Plumbing Fixtures Clogged By Water Softener Resin Beads
We were called to diagnose and resolve some plumbing issues at a 10,000 square foot house. The plumbing problems all related to the generic term of low water pressure. One of the key pieces of evidence was that the problem was universal throughout the house and not limited to any one fixture or area. So what should you do?
Check the big picture items like the main water meter and any secondary valves (like those found in a garage that shut off water to the entire house). If these valves are fully opened, you might check the PRV (pressure reducing valve). After snooping around, we decided to have a look at a fixture. After turning on the bathtub, there were tiny beads coming out of the tub spout. This was a dead giveaway that the water softener had ruptured.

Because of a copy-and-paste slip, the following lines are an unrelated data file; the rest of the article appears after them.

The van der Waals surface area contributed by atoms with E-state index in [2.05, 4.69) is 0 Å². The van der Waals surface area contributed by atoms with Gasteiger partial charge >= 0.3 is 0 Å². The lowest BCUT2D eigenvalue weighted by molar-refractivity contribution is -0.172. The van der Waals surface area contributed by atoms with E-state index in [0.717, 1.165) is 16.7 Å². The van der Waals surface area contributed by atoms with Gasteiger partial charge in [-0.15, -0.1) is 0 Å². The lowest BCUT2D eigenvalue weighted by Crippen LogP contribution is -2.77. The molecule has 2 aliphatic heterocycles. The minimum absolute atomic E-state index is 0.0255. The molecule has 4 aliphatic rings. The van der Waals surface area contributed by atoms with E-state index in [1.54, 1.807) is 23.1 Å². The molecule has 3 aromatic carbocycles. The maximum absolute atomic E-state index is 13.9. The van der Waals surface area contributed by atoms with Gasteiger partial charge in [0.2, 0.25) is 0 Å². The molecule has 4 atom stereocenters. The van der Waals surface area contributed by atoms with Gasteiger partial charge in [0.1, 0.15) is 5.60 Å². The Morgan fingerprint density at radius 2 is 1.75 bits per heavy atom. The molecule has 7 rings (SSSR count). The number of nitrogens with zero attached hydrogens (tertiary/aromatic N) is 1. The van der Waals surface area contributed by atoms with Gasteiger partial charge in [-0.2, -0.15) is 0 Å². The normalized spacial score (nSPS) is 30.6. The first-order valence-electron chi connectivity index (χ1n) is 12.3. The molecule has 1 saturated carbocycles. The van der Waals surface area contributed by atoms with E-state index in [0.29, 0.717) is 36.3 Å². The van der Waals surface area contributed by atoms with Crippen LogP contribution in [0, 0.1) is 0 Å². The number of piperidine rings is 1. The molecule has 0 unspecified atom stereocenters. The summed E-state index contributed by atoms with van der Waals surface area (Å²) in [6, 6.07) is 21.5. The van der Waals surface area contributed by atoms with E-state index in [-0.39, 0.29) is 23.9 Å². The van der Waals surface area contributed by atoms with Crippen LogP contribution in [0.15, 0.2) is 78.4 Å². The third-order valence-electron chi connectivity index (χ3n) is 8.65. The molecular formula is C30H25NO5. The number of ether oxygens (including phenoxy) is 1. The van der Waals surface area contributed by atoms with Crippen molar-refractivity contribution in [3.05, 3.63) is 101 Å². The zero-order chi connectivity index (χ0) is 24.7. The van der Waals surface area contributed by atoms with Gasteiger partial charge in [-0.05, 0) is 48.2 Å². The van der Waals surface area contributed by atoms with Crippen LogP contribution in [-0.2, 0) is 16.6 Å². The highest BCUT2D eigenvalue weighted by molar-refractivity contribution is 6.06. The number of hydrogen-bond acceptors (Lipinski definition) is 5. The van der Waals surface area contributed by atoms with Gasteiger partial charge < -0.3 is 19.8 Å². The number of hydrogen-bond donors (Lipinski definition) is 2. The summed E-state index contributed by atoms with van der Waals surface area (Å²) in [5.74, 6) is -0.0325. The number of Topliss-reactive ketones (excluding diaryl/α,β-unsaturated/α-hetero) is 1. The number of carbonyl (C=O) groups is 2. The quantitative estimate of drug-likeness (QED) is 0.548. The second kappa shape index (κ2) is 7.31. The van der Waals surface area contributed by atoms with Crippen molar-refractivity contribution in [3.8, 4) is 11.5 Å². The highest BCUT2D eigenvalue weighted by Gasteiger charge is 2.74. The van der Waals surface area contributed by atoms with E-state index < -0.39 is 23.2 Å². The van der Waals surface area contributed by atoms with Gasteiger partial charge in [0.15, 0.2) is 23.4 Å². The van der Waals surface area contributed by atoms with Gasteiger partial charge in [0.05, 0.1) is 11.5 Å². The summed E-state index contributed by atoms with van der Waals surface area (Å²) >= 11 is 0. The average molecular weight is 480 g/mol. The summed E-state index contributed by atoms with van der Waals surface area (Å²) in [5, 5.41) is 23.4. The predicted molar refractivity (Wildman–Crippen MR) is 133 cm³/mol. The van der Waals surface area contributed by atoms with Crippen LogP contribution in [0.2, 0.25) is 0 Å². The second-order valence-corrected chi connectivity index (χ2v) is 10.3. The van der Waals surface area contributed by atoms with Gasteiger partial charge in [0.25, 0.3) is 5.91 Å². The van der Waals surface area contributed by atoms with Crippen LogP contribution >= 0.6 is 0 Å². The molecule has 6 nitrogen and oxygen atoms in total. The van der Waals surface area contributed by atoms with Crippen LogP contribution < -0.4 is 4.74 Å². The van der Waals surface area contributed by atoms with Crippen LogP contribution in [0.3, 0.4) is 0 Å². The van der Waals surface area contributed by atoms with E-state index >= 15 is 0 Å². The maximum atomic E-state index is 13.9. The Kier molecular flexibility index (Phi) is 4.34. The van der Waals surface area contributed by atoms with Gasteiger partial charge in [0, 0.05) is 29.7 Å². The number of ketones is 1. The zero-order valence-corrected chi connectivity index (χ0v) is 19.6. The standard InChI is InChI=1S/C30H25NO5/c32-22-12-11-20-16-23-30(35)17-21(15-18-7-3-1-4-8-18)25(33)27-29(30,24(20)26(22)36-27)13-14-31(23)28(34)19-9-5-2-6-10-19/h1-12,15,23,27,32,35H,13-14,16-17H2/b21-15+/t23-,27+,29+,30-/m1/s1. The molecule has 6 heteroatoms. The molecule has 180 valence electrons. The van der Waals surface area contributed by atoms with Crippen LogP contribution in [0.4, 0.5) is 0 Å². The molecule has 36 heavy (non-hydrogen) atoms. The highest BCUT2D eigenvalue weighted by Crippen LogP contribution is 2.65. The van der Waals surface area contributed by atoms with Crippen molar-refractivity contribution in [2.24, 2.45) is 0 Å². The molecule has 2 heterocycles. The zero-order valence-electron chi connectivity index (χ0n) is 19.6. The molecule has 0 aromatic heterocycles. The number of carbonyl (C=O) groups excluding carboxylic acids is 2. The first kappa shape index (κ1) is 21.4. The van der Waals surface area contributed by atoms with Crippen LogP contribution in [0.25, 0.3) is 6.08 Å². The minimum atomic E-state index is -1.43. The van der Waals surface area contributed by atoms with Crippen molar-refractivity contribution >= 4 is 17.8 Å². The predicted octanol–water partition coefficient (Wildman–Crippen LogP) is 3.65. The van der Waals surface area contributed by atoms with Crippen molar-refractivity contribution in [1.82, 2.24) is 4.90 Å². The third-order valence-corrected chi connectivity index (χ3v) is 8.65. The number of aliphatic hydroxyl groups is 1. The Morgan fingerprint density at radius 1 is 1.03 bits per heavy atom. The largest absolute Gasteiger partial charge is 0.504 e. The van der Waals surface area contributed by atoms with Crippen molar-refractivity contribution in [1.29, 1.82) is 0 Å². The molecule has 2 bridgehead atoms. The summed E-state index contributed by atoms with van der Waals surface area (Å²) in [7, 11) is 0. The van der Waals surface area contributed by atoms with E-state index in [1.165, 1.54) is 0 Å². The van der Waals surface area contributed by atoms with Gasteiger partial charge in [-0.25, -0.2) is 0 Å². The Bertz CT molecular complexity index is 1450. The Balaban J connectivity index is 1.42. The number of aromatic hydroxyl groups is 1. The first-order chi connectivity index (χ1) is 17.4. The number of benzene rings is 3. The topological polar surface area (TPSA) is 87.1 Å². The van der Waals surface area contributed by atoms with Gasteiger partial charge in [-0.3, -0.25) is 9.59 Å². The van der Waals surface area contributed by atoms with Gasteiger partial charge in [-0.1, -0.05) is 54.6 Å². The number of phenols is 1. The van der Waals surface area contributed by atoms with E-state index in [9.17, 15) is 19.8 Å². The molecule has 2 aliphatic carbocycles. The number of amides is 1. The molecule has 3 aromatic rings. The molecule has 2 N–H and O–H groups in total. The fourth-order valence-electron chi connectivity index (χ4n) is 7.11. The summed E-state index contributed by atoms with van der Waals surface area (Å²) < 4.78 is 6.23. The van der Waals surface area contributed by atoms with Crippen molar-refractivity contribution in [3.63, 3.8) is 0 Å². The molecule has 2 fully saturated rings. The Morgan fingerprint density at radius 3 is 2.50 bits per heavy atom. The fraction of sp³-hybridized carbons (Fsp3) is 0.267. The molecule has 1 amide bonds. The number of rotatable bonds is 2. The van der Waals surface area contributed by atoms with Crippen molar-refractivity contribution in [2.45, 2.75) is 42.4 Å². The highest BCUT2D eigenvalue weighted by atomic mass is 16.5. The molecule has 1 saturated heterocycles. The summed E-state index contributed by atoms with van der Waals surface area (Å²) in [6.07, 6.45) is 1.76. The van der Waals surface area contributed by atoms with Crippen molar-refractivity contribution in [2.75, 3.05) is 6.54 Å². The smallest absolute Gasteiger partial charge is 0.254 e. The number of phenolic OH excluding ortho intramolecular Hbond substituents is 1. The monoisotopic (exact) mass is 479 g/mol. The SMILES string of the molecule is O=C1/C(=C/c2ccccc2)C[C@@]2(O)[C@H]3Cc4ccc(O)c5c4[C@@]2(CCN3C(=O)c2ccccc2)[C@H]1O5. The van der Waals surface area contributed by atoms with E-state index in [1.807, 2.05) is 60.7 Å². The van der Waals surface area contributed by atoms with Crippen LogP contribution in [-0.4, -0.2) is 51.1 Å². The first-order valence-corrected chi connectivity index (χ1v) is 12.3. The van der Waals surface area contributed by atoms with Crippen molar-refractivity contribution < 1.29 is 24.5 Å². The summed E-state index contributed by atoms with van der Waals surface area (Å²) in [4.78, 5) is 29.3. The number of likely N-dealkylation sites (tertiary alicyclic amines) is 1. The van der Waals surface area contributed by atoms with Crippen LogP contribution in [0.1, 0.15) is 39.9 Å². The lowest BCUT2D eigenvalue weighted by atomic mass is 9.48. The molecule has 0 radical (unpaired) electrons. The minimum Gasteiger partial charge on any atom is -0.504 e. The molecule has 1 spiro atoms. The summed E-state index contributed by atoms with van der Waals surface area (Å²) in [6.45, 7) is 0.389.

The softener has resin beads that are inside a membrane. These resin beads play a vital role in exchanging salt for minerals and hardness in the water. However, when the membrane breaks that holds these resin beads in place, they are free to travel wherever the flow of water takes them. In this case, to every faucet, shower, bathtub, and toilet that were used prior to the problem being diagnosed.
If this happens to you, immediately go to the water softener and engage the bypass valve. This is found at the rear of the piping behind the softener and will completely bypass the softener. In effect, it is like no softener is installed. Your only option to once again have soft water is to replace the unit.
To repair the plumbing clogs, you will need to go to every affected plumbing fixture and remove the resin beads.